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Category:
Financial


Responsible Office:

Procedure Title:
Purchasing and Contracting (Procurement)

Document Number:
7553

Effective Date:
December 04, 2013


This procedure item applies to:
State-Operated Campuses

Table of Contents
Summary

Process
Forms
Related Procedures
Other Related Information
Authority
History
Appendices

Summary
 
This procedure sets forth guidelines to assist state-operated campuses of the State University of New York (University) in the procurement of materials, supplies, equipment and services (including printing).  Specifically, it outlines procedures necessary to enter into valid, binding contracts on behalf of the University; describes the steps appropriate for internal review, where required, prior to execution; and specifies those officers authorized to execute contracts and other documents on behalf of the University.  This procedure applies to consultant contracts but does not apply to employment contracts.  Institutions conducting procurement for construction projects (Item 7554) or for construction-related consulting services (Item 7555) must follow those procedures where they differ from this document.

Process

Should you have question regarding this procedure please contact your campus counsel.

I.      Objectives and Standards

A.   The University's basic procurement objective is to secure the most appropriate materials, supplies, equipment and services from the most reasonable and responsible sources, consistent with quality requirements and delivery needs as will best promote the interests of the University.  The practice of competitive bidding, whether formal (sealed bids or proposals) or informal (quotations), not only tends to assure reasonable prices, but also guards against favoritism, improvidence and fraud, and should therefore be used to the extent practicable, as provided herein.  Purchases may be made directly by a campus or pursuant to any contract for commodities or services let by the Office of General Services, a consortium or any other state or federal agency.

B.   Certain procurements shall require program approval by system administration as listed below.  Campuses should forward details of those proposed procurements directly to the appropriate system administration office described below.  Approval and/or recommendations will be sent to the campus in writing by the reviewing office. After approval, all resulting contracts shall be executed by an authorized campus officer, except as otherwise provided in Section II.G.2. & 3. below.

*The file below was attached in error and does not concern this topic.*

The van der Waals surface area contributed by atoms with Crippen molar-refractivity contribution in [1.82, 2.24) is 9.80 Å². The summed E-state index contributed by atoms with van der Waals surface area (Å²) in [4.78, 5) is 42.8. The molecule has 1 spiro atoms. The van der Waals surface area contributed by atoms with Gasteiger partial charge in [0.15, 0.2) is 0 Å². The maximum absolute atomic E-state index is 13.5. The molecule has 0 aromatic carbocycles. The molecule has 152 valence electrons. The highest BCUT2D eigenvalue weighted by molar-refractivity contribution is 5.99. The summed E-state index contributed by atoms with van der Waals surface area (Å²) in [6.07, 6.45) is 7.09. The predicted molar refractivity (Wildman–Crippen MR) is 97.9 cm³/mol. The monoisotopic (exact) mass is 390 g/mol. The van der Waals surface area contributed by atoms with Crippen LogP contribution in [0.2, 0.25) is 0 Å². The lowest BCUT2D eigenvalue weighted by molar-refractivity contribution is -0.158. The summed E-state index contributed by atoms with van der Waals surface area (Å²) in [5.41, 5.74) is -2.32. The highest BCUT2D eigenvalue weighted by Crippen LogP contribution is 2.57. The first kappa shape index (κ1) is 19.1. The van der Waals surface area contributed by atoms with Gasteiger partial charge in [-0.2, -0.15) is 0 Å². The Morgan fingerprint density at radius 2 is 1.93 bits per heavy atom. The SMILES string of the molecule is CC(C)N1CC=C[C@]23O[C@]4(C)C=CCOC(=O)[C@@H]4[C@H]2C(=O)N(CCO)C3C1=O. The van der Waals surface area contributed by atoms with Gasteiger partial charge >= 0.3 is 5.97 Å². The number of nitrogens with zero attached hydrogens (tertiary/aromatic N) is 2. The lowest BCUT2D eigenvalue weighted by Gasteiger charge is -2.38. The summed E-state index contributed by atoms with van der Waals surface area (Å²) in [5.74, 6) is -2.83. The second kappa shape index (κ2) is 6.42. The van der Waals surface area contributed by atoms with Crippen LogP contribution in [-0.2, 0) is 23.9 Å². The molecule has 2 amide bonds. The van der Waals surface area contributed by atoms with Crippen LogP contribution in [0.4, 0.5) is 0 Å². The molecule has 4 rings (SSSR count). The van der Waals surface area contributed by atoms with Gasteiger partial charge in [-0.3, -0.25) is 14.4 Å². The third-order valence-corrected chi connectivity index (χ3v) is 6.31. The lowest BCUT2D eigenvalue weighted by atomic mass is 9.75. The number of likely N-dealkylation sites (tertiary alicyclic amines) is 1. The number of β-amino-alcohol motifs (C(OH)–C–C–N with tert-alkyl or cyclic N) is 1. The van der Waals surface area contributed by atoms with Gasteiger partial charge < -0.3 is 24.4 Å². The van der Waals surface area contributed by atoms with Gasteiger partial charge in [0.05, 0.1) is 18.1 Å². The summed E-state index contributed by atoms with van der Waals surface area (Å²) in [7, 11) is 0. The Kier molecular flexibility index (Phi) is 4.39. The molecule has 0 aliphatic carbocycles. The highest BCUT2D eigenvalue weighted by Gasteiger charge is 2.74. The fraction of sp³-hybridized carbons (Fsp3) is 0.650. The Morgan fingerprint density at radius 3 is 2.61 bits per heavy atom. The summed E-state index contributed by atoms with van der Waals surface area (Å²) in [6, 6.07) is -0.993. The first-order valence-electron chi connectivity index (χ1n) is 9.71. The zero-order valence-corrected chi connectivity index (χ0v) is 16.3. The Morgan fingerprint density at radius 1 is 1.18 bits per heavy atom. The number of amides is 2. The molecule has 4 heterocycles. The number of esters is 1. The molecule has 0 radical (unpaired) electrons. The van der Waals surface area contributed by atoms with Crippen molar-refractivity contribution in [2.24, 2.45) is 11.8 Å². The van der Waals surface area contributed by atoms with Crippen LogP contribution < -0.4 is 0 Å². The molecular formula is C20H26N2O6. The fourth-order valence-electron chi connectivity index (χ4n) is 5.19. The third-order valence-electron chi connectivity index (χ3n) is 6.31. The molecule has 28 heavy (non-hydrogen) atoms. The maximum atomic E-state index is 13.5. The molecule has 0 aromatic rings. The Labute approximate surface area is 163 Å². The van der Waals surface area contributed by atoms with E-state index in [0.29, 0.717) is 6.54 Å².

1.       The University Provost:

a)   Academic program contracts which:

(i) affect the Master Plan of the University in any way;

(ii)  affect the relationship between the University and the New York State Education Department or the Board of Regents in any way; and

(iii)  would make use of institutions external to the University when the services needed are conveniently available at another University institution.

b)    University/industry cooperative research contracts entered into pursuant to University policy, involving use of University equipment exceeding $20,000, or use of University real property, exceeding $50,000.  The provost must be informed of these; however, his/her prior approval is not required.

2.       The Chief Financial Officer or designee: 

a)   Multi-campus or University wide contracts (e.g., overseas programs, U-wide technology systems). 

b)    Leases of real property by the University as lessee, where the value of the lease exceeds $500,000.

c)    All deeds, maps, adjustment agreements or other documents relating to the acquisition or disposal of real property.

3.       University Controller

a)   Contracts with campus related organizations (e.g., college foundations, alumni associations, auxiliary service foundations).

4.       While no prior review is required, copies of contracts of the following kinds shall be sent to the following offices after completion, for information and record keeping purposes.

a)   assistant vice chancellor for University life or chancellor's designee:

(i)    campus contracts for student health insurance.

b)    associate vice chancellor for health sciences and hospitals or chancellor's designee:

(i)    academic program affiliation contracts which are clinical in nature;

(ii)    medical equipment purchases or leases exceeding $150,000 per unit; and

(iii)    medical service contracts.

C.      It is the University’s policy to take affirmative action to ensure that New York State certified minority  and women owned business enterprises (“M/WBEs”) are given the opportunity to demonstrate their ability to provide the University with commodities and services at competitive prices.

D.      It is the declared policy of the University that utilization of preferred sources (Corcraft, Industries for the Blind of New York State, Inc., New York State Industries for the Disabled, Inc., New York State Office of Mental Health) occur whenever possible. In accordance with the provisions of the NYS Finance Law §162 and NYS State Corrections Law §184, preferred sources must be considered whenever purchases of commodities or services are required.  Form, function and utility requirements may be considered.  Where a preferred source is to be used for the provision of commodities or services, no competitive selection process or publication in the New York State Contract Reporter (NYSCR) is required.  In the event a preferred source is to be rejected, that source must be given prior written notice with an explanation and an opportunity to respond.